top of page
Search

Growing Leadership in Your Law Firm - Here's Your Plan

Once you've taken that first hard step and decided you want more out of yourself and then assessed where you're starting, you have to figure out how to get from here to there. Turning the 'leadership constellation' you developed into a chart to guide your progress really is as simple as connecting the dots.

Mongolian Star Chart at Wuta Si (Five Pagoda Temple) by Gary Lee Todd, Ph.D.


The key is to work methodically. Luckily, solving a problem methodically is what you're trained to do. Realize that your actions in a given situation will be influenced by your thoughts and feelings, so the first step to adjusting how you operate should be examining and, as necessary, adjusting how you're thinking.

  • What is the truth of your situation? Do your perceptions accurately reflect what is happening, or does your interpretation of a situation include assumptions about others?

  • Is it possible to confirm whether your first perception/interpretation was accurate? Is that the only interpretation?

  • Notice how you are thinking and feeling about the situation. What does this situation mean, and what does it mean to you? Might it mean something else?

  • How many alternative interpretations are available?

  • If it means something else, now what? How does a different meaning change how you feel?

  • Does choosing or acknowledging another interpretation give you alternatives in how you feel and act?

You may feel overwhelmed at first, especially if feedback from those around you identified blind spots in how you are approaching your work or your team. Sometimes, those blind spots will become apparent through the attention you put toward your self-assessment. For example, in taking a close look at how often and in what ways you interact with each attorney in your practice group, you may realize you have been inadvertently side-lining your two newest laterals because you're worried about them jumping ship from your firm. While you need to be mindful of protecting the firm's client's, you also need to make sure that you're bringing all the firm's resources to bear for those clients. You need to make sure your new laterals are working the right matters, especially where their unique skills and backgrounds can add particular value.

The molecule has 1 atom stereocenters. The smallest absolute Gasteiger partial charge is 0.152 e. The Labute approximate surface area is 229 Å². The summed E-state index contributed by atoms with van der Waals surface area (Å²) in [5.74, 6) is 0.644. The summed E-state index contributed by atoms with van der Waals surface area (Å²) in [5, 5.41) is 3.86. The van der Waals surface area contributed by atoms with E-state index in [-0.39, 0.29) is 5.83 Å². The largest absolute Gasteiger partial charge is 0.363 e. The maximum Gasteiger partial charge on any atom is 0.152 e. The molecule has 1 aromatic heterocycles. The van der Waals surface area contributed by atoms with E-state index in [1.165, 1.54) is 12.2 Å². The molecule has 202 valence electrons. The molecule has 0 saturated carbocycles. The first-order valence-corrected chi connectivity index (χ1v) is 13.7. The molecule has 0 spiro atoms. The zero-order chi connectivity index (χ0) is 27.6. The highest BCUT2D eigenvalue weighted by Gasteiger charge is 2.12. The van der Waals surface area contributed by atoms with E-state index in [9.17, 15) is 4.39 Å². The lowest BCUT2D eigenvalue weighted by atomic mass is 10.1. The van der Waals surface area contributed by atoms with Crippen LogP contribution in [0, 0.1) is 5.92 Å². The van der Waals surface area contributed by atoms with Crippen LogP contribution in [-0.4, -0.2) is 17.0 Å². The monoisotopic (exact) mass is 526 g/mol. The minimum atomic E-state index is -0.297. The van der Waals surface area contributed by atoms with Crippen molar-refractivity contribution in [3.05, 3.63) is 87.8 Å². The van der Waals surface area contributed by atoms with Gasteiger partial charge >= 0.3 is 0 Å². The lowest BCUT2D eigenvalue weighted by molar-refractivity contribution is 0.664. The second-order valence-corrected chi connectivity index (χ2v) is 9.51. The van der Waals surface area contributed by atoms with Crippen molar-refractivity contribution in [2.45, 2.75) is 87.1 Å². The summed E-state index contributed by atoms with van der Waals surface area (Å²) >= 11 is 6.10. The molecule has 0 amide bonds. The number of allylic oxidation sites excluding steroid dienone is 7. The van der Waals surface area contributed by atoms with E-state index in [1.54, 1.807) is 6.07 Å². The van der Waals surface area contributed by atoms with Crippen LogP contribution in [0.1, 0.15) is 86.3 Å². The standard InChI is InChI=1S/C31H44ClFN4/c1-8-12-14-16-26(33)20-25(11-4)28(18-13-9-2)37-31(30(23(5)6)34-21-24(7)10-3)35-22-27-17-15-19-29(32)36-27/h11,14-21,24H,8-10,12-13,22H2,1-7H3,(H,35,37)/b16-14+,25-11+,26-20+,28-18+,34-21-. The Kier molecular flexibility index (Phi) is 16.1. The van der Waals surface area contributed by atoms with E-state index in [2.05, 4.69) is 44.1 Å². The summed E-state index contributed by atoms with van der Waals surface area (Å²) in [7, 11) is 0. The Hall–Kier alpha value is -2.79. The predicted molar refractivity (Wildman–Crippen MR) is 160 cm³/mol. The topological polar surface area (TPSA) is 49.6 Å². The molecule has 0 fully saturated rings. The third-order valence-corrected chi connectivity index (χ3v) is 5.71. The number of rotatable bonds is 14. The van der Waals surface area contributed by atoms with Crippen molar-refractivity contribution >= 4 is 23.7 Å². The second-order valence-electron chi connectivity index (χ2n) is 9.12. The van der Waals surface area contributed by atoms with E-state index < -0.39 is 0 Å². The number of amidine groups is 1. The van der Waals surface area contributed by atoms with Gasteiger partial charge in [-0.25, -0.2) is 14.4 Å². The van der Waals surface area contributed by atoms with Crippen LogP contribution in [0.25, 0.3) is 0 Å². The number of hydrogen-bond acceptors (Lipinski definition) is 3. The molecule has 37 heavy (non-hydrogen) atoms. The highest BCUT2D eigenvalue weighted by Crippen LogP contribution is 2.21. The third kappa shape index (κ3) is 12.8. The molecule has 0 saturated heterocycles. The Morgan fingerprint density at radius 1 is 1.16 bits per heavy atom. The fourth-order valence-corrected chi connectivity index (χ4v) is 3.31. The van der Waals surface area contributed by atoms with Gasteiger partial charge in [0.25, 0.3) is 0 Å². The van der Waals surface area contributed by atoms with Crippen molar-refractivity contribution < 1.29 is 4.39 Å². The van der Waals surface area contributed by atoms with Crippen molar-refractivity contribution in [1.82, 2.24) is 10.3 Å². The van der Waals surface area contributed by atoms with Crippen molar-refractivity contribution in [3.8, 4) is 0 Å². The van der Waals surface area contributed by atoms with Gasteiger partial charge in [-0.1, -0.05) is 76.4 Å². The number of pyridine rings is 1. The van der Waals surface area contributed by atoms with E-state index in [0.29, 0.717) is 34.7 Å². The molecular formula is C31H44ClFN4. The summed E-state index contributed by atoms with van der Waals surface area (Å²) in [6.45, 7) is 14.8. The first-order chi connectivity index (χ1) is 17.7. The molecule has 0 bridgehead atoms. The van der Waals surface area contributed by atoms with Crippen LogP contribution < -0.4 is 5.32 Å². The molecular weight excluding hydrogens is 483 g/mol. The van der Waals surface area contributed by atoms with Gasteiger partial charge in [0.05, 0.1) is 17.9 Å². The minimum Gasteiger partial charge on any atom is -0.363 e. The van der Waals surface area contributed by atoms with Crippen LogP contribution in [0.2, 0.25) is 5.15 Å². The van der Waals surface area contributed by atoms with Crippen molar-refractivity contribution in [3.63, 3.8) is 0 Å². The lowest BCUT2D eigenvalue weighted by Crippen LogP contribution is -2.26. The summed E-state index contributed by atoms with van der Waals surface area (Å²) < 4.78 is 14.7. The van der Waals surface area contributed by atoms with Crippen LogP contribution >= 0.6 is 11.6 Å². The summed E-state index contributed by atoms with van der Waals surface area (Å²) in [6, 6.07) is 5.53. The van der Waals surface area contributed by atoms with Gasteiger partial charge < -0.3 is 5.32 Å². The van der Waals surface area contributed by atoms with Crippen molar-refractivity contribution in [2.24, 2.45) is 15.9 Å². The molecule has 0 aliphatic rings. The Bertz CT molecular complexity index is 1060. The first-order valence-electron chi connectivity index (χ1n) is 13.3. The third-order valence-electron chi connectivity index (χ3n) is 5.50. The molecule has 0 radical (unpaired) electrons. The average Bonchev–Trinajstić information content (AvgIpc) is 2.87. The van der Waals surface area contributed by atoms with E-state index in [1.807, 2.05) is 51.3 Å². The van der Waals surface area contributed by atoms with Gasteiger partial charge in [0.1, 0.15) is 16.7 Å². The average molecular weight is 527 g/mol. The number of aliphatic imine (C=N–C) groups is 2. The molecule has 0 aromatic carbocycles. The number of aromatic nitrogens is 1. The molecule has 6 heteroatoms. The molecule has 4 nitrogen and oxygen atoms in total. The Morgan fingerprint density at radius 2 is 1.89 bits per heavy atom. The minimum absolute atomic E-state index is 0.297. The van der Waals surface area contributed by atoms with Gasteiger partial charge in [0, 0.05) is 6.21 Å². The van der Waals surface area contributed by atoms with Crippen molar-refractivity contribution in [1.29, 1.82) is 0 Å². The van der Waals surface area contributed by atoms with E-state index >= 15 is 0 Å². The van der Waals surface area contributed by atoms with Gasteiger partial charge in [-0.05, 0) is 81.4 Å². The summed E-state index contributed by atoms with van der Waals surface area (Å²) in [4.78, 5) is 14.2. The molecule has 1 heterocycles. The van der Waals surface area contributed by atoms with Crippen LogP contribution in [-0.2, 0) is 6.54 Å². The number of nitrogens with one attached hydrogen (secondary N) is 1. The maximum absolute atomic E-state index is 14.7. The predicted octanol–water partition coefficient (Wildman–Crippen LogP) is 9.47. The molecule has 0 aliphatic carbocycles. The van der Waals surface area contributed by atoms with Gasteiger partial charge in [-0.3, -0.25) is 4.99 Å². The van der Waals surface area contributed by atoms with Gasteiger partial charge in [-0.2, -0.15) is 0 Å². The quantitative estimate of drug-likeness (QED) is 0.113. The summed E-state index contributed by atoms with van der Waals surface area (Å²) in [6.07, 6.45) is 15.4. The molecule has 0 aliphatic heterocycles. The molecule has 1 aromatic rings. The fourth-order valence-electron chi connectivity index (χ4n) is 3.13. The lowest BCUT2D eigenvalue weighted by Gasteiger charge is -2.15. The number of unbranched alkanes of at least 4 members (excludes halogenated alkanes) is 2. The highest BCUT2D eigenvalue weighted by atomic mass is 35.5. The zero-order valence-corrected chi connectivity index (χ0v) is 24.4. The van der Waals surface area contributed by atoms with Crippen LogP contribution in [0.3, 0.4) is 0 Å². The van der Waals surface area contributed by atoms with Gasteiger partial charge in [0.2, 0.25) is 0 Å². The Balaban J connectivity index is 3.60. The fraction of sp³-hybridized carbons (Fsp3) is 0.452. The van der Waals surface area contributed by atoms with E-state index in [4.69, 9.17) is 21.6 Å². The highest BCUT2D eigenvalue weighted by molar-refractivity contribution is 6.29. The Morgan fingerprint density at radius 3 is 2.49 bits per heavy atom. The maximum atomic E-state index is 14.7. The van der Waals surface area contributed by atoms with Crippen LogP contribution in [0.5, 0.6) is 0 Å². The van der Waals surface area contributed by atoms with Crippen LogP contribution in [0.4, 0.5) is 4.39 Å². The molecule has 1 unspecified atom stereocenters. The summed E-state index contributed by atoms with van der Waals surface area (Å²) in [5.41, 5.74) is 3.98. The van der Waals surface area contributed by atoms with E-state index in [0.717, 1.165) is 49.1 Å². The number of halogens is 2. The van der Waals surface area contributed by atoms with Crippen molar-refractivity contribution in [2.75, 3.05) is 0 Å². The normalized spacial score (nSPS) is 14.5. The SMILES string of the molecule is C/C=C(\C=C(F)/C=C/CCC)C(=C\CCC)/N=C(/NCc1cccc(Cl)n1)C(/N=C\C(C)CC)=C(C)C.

In this example, 'here' is potentially leaving the client underserved and increasing the risk of your laterals leaving the firm -- the very thing you're worried about -- because of lack of engagement. 'There' is an environment where your new laterals are engaged in meaningful work that plays to their strengths (helping protect the firm from the costs of associate turnover) and your clients recognize they are getting the best of your team (helping protect against poaching, from both other firms and departing associates). Getting from here to there doesn't happen overnight. It happens by first seeing the difference between those two states and then choosing one thing to work on at a time.


How you're thinking about your associates may be a good place to start because it will inform and influence how you act in other ways going forward. Consider whether your thoughts are in alignment with your values or the firm's espoused values. Do those values include something like, "collaboration across practice areas in order to maximize client service?" Your thoughts about your associates will drive how you interact with them, and actions incongruent with the firm's values will give them the sort of professional dissonance that drives them to another firm. (Besides, depending on your firm, most associates will not make partner and you should lead them with that truth in mind. Thoughts for another day...)


Start with your own thoughts, and have conversations with your associates to determine whether your assumptions about them are accurate. Those conversations probably won't be explicit questions about whether or when they are planning to leave the firm, but getting to know them and their goals will give you some insight into what sort of professional trajectory they are aiming for. From there, you can shape the experience you and your firm create for them.


Follow this pattern, choosing one blind spot or area for growth at a time. Enlist peers and mentors to help because accountability in this process will accelerate the changes you are after. Of course, I recommend a coach to provide detached guidance and accountability along the way. This is what BKG Leadership Coaching is all about. Set up a Legal Leadership Strategy Session. I will help you start connecting the dots and give you some steps you can take to get started, and we'll find out if I'm the right coach for you. Start charting your path today.





0 comments

Comments


Post: Blog2_Post
bottom of page